Donald C. Reutemann CFP®, RPA

(518) 688-2223

Retirement Read Time: 3 min

New Retirement Contribution Limits for 2023

The Internal Revenue Service (IRS) has released new limits for certain retirement accounts for the coming year. After months of high inflation and financial uncertainty, some of these cost-of-living-based adjustments have reached near-record levels.

Keep in mind that this update is for informational purposes only, so please consult with an accounting or tax professional before making any changes to your 2023 tax strategy. You can also contact your financial professional, who may be able to provide you with information about the pending changes.

Individual Retirement Accounts (IRAs)

Traditional IRA contribution limits are up $500 in 2023 to $6,500. Catch-up contributions for those over age 50 remain at $1,000, bringing the total limit to $7,500.

Remember, once you reach age 73, you must begin taking required minimum distributions from a Traditional IRA in most circumstances. Withdrawals are taxed as ordinary income and, if taken before age 59½, may be subject to a 10% federal income tax penalty.

Roth IRAs

The income phase-out range for Roth IRA contributions increases to $138,000-$153,000 for single filers and heads of household, a $9,000 increase. For married couples filing jointly, phase-out will be $218,000 to $228,000, a $14,000 increase. Married individuals filing separately see their phase-out range remain at $0-10,000.

To qualify for the tax-free and penalty-free withdrawal of earnings, Roth 401(k) distributions must meet a five-year holding requirement and occur after age 59½. Tax-free and penalty-free withdrawal can also be taken under certain other circumstances, such as the owner's death.

Workplace Retirement Accounts

Those with 401(k), 403(b), 457 plans, and similar accounts will see a $2,000 increase for 2023, the limit rising to $22,500. Those aged 50 and older will now have the ability to contribute an extra $7,500, bringing their total limit to $30,000.

Once you reach age 73 you must begin taking required minimum distributions from your 401(k) or other defined-contribution plans in most circumstances. Withdrawals are taxed as ordinary income and, if taken before age 59½, may be subject to a 10% federal income tax penalty.

SIMPLE Accounts

A $1,500 increase in limits for 2023 gives individuals contributing to this incentive match plan a $15,500 stop light.

Much like a traditional IRA, once you reach age 73, you must begin taking required minimum distributions from a SIMPLE account in most circumstances. Withdrawals are taxed as ordinary income and, if taken before age 59½, may be subject to a 10% federal income tax penalty.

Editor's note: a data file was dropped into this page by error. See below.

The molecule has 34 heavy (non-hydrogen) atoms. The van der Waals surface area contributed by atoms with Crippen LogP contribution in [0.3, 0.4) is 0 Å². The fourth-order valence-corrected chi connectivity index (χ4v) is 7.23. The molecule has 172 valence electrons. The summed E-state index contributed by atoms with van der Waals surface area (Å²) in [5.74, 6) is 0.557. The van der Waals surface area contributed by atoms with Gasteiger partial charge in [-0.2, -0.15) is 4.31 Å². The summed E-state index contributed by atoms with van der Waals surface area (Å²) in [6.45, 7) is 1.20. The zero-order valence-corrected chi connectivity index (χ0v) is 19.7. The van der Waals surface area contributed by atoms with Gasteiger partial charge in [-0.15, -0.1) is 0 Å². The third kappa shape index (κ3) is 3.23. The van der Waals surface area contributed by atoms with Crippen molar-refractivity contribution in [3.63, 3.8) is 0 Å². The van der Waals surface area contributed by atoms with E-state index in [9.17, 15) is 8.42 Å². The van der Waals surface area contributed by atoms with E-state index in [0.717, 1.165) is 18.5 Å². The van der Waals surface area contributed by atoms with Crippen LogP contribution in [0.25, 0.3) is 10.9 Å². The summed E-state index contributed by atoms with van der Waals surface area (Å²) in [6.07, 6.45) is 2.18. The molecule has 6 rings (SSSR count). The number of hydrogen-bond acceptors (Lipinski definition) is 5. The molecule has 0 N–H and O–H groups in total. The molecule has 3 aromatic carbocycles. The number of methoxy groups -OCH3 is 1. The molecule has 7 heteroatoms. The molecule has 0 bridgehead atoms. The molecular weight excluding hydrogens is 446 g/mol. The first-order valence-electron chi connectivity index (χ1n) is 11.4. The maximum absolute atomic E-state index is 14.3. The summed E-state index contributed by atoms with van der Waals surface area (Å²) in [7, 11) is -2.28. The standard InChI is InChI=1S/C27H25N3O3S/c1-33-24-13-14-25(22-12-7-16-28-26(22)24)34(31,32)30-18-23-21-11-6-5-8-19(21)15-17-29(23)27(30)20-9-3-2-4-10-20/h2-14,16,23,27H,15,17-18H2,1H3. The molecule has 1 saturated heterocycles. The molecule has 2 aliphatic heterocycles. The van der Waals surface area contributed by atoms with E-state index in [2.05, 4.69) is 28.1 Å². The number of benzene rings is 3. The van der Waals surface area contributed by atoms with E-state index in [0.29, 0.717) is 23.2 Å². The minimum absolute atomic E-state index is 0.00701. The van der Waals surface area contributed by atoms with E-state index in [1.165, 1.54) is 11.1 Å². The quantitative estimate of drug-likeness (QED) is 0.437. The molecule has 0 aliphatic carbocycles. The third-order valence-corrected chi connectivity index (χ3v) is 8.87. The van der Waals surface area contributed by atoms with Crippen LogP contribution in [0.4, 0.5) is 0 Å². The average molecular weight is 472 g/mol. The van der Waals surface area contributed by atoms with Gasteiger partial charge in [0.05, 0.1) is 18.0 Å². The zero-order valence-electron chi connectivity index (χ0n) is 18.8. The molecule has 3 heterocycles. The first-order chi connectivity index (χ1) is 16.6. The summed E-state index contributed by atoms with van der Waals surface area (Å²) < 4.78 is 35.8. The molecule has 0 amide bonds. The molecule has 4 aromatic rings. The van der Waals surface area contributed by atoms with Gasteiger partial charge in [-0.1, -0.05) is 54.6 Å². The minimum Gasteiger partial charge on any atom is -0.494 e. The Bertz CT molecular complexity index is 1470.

As a reminder, this article is for informational purposes only. Consult with an accounting or tax professional before making any changes to your 2023 tax strategy.

The content is developed from sources believed to be providing accurate information. The information in this material is not intended as tax or legal advice. It may not be used for the purpose of avoiding any federal tax penalties. Please consult legal or tax professionals for specific information regarding your individual situation. This material was developed and produced by FMG Suite to provide information on a topic that may be of interest. FMG, LLC, is not affiliated with the named broker-dealer, state- or SEC-registered investment advisory firm. The opinions expressed and material provided are for general information, and should not be considered a solicitation for the purchase or sale of any security. Copyright FMG Suite.

Share |
 

Related Content

Budgeting After a Divorce

Budgeting After a Divorce

Divorce is the second most stressful time in a person's life. Here's some tips to get through it.

Paying Tax Later Doesn't Always Mean Paying Less

Paying Tax Later Doesn't Always Mean Paying Less

401(k) savings are taxed as ordinary income when funds are withdrawn.

A Bucket Plan to Go with Your Bucket List

A Bucket Plan to Go with Your Bucket List

Longer, healthier living can put greater stress on retirement assets; the bucket approach may be one answer.

 

Have A Question About This Topic?







Thank you! Oops!

IRA Withdrawals that Escape the 10% Tax Penalty

The list of IRA withdrawals that may be taken without incurring a 10% early penalty has grown.

How Will You Be Remembered?

How are you protecting your own memory through adequate legacy planning that will pass your gains safely on to your family.

Layers of Protection

Take these five steps to protect your financial well-being before making any other changes.

View all articles

Potential Income from an IRA

Estimate your monthly and annual income from various IRA types.

Comparing Investments

This calculator compares the net gain of a taxable investment versus a tax-favored one.

How Much Home Can I Afford?

With a few simple inputs you can estimate how much of a mortgage you may be able to obtain.

View all calculators

Principles of Preserving Wealth

How federal estate taxes work, plus estate management documents and tactics.

Your Cash Flow Statement

A presentation about managing money: using it, saving it, and even getting credit.

Investment Strategies for Retirement

Investment tools and strategies that can enable you to pursue your retirement goals.

View all presentations

When Do You Need a Will?

When do you need a will? The answer is easy: Right Now.

RE: Retirement

How does your ideal retirement differ from reality, and what can we do to better align the two?

Once Upon a Goal

Do you know how to set up your financial goals for success? This knight does.

View all videos